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Thursday, June 04, 2020

Review: Betrayal of Trust

I read Laurie Garrett's The Coming Plague in the 1990s but in the intervening years the USA always managed to avoid a major epidemic, so I assumed that her warnings had done the right thing. Then COVID19 happened and I realized we were just lucky. Which meant that her other book about public health might be similarly prophetic, so I checked out Betrayal of Trust (electronically) from the local library.

The book goes to great pains to separate public health from medical provision. The former is about prevention, and the latter is about treatment. She chronicles several major disasters that could have been mitigated (or even prevented) by a solid public health system: a bubonic plague outbreak in India,  the Ebola epidemic in Zaire, the rise of antibiotic resistant diseases (notably TB) in the former Soviet Union and the shift away from public health in the USA due to the perception that the big causes of mortality (cardiac problems and cancer) are non-contagious and therefore public health did not have to play a role.

Early on, Garrett points out that the big gains in life expectancy in the West were achieved long before antibiotics and other miracles:
Vital statistics data from England, Wales, and Sweden show that in 1700 the average male in those countries lived just twenty-seven to thirty years. By 1971 male life expectancy reached seventy-five years. More than half that improvement occurred before 1900; even the bulk of the twentieth-century increases in life expectancy were due to conditions that existed prior to 1936. In all, 86 percent of the increased life expectancy was due to decreases in infectious diseases.15 And the bulk of the decline in infectious disease deaths occurred prior to the age of antibiotics. In the United Kingdom, for example, tuberculosis deaths dropped from nearly 4,000 per million people to 500 per million between 1838 and 1949, when antibiotic treatment was introduced. That’s an 87 percent decline. Between 1949 and 1969 the TB death rate fell only another forty million cases to 460 cases per million, or 9 percent. (kindle loc 281)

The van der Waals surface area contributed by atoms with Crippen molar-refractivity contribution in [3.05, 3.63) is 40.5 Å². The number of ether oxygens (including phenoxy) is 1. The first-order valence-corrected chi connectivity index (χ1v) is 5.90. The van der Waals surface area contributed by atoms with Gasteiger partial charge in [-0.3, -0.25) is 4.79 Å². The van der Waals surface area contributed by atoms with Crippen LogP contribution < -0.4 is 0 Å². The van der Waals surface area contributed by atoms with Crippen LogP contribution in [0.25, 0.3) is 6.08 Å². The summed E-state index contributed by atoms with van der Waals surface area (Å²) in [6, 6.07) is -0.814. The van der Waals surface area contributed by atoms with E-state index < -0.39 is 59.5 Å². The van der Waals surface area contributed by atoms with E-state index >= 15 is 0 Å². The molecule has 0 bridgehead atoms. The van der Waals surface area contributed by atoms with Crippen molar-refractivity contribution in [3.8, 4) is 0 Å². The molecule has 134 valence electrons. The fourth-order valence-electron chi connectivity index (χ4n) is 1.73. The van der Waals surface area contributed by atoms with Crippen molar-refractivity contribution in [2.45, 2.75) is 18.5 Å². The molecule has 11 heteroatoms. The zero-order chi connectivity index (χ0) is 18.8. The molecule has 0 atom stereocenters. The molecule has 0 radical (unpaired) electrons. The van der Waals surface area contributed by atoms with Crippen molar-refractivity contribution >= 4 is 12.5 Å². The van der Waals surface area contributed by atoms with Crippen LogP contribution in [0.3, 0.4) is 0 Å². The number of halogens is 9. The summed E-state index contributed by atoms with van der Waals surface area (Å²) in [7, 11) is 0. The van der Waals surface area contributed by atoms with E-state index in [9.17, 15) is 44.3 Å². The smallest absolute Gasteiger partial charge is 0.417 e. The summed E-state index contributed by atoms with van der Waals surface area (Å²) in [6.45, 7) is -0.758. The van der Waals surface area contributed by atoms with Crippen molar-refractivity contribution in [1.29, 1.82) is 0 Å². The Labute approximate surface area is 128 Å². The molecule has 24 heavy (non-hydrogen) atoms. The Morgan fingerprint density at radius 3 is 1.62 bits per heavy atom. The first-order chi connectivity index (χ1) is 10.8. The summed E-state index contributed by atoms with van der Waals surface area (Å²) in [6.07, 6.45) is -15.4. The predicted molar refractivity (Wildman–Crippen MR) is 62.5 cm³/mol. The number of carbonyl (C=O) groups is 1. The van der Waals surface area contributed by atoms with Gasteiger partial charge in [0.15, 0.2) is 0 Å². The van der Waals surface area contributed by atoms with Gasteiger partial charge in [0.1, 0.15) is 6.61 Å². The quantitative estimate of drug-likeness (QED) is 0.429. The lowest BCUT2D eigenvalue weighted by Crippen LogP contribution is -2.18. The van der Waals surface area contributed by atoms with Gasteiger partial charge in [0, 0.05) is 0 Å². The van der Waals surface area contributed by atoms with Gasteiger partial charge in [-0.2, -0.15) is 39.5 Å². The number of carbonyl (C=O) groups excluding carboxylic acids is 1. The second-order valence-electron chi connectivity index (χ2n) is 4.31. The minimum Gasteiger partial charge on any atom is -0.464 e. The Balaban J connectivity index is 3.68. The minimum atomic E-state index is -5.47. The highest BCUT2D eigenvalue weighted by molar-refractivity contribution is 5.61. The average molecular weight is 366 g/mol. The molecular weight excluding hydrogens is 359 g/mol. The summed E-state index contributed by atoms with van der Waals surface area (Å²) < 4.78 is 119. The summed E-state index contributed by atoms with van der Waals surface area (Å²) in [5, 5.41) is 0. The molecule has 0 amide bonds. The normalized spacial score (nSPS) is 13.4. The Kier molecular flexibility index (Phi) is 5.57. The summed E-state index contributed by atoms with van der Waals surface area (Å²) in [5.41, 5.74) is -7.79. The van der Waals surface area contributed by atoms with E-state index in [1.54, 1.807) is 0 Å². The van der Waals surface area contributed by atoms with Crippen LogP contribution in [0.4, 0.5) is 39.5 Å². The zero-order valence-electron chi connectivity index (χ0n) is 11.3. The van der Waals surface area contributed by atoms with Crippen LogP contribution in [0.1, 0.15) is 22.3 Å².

During the Ebola epidemic, she notes that the requests for materials are very similar to what we're seeing during the COVID19 outbreak:
“Send respirator masks, latex gloves, protective gowns, disinfectant, hospital linens and plastic mattress covers, plastic aprons, basic cleaning supplies and cleansers, water pumps and filters, galoshes, tents …” It was not the high-tech equipment popularized in science fiction movies that would halt Ebola’s spread, Kiersteins knew. What Kikwit needed were the basics: soap, gear, and safe water. (pg 67)
She charts the rise of public health in New York City, which pioneered the initial systems that reduced the incidence of epidemic disease in the city despite the opposition of many to vaccines. But because circumstances were so dire, the public health department was authorized to use force. The trust in the public health system reached a high during the Polio epidemic:
In the fall of 1953 more than eighty thousand six-to-eight-year-old New York City schoolchildren rolled up their sleeves for shots of either Salk’s vaccine or a placebo. In 1954 and ‘55 tens of thousands of children nationwide enlisted as Polio Pioneers to serve as willing guinea pigs for the vaccine.185 And though every aspect of the Salk vaccine effort was mired in politics, ethical debates, and production and distribution snafus, there were never shortages of schoolchildren lining up for polio shots. The fear of polio was far greater than any parental concerns about the experimental nature of the vaccine.(pg. 315)
We can see the decline of public health occurred decades ago, during the shift in the late 1960s and 1970s:
Instead of emphasizing collective health and disease prevention, the path now would lead to further medicalization and individualization. Sadly, the data would later show that America was thereby exiting the period of her greatest health improvement since the Biggs era. Between 1968, when LBJ’s programs were in full swing, and 1975, when budget cuts had whittled such programs to the bone, the overall U.S. annual death rate had dropped 14 percent.323 Every health indicator had shown remarkable improvement. Cardiovascular deaths: down by 23 percent. Infant mortality: dropped 38 percent. Maternal mortality: plummeted an astounding 71 percent. That was the legacy of an aggressive war on poverty and expansion of health services for the poor. It occurred in a period that was denounced by the AMA and American Hospital Association as “regulated,” a code word meaning “very bad” or even “socialistic” in the New Right circles of rising political superstar California governor Ronald Reagan. (pg. 349)
The question is whether the USA still has the capacity to rebuild a robust public health system even after the obvious need for it. Garrett points out in a final chapter that a strong public health system is quite possibly the best protection against bioterrorism or genetically engineered bioweapon attacks. Unfortunately, she doesn't provide much hope as to whether such a system is politically feasible: the book was published in 2011, and there's no sign that in the intervening years much has been done.

Nevertheless, for a great discussion of the issues and lots of stuff I didn't know before, this is a great book. Recommended.

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